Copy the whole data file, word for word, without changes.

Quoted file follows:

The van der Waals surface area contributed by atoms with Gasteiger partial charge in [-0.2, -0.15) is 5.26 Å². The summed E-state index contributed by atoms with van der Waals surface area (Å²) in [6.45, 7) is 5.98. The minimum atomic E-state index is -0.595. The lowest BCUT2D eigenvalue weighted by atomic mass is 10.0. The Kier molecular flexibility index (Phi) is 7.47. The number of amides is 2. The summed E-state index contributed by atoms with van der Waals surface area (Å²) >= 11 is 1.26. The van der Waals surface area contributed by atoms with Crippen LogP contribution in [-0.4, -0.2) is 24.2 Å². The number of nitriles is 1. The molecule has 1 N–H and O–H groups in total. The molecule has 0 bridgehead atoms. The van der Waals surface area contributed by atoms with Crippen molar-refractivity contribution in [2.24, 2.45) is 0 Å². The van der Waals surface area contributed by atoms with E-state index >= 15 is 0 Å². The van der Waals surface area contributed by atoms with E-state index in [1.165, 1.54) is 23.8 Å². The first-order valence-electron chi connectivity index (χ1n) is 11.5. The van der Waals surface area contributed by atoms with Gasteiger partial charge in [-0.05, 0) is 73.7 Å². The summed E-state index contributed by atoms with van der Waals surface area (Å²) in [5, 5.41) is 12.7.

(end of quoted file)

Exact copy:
The van der Waals surface area contributed by atoms with Gasteiger partial charge in [-0.2, -0.15) is 5.26 Å². The summed E-state index contributed by atoms with van der Waals surface area (Å²) in [6.45, 7) is 5.98. The minimum atomic E-state index is -0.595. The lowest BCUT2D eigenvalue weighted by atomic mass is 10.0. The Kier molecular flexibility index (Phi) is 7.47. The number of amides is 2. The summed E-state index contributed by atoms with van der Waals surface area (Å²) >= 11 is 1.26. The van der Waals surface area contributed by atoms with Crippen LogP contribution in [-0.4, -0.2) is 24.2 Å². The number of nitriles is 1. The molecule has 1 N–H and O–H groups in total. The molecule has 0 bridgehead atoms. The van der Waals surface area contributed by atoms with Crippen molar-refractivity contribution in [2.24, 2.45) is 0 Å². The van der Waals surface area contributed by atoms with E-state index >= 15 is 0 Å². The van der Waals surface area contributed by atoms with E-state index in [1.165, 1.54) is 23.8 Å². The first-order valence-electron chi connectivity index (χ1n) is 11.5. The van der Waals surface area contributed by atoms with Gasteiger partial charge in [-0.05, 0) is 73.7 Å². The summed E-state index contributed by atoms with van der Waals surface area (Å²) in [5, 5.41) is 12.7.